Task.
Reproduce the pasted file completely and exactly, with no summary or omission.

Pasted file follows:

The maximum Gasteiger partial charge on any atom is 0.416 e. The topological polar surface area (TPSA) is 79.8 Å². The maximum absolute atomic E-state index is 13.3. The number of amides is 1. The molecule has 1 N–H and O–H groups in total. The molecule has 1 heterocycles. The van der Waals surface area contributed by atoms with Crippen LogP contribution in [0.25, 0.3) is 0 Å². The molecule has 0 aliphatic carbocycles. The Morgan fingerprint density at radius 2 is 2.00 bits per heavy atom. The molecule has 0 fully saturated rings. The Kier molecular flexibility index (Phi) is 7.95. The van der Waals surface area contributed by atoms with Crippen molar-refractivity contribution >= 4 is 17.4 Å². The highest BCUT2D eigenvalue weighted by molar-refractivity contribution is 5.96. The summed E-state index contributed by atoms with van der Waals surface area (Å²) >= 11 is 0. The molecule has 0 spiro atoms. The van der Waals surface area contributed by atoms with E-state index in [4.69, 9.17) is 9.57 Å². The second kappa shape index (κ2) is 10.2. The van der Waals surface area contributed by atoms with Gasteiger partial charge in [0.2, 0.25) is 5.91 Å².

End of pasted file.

The maximum Gasteiger partial charge on any atom is 0.416 e. The topological polar surface area (TPSA) is 79.8 Å². The maximum absolute atomic E-state index is 13.3. The number of amides is 1. The molecule has 1 N–H and O–H groups in total. The molecule has 1 heterocycles. The van der Waals surface area contributed by atoms with Crippen LogP contribution in [0.25, 0.3) is 0 Å². The molecule has 0 aliphatic carbocycles. The Morgan fingerprint density at radius 2 is 2.00 bits per heavy atom. The molecule has 0 fully saturated rings. The Kier molecular flexibility index (Phi) is 7.95. The van der Waals surface area contributed by atoms with Crippen molar-refractivity contribution >= 4 is 17.4 Å². The highest BCUT2D eigenvalue weighted by molar-refractivity contribution is 5.96. The summed E-state index contributed by atoms with van der Waals surface area (Å²) >= 11 is 0. The molecule has 0 spiro atoms. The van der Waals surface area contributed by atoms with E-state index in [4.69, 9.17) is 9.57 Å². The second kappa shape index (κ2) is 10.2. The van der Waals surface area contributed by atoms with Gasteiger partial charge in [0.2, 0.25) is 5.91 Å².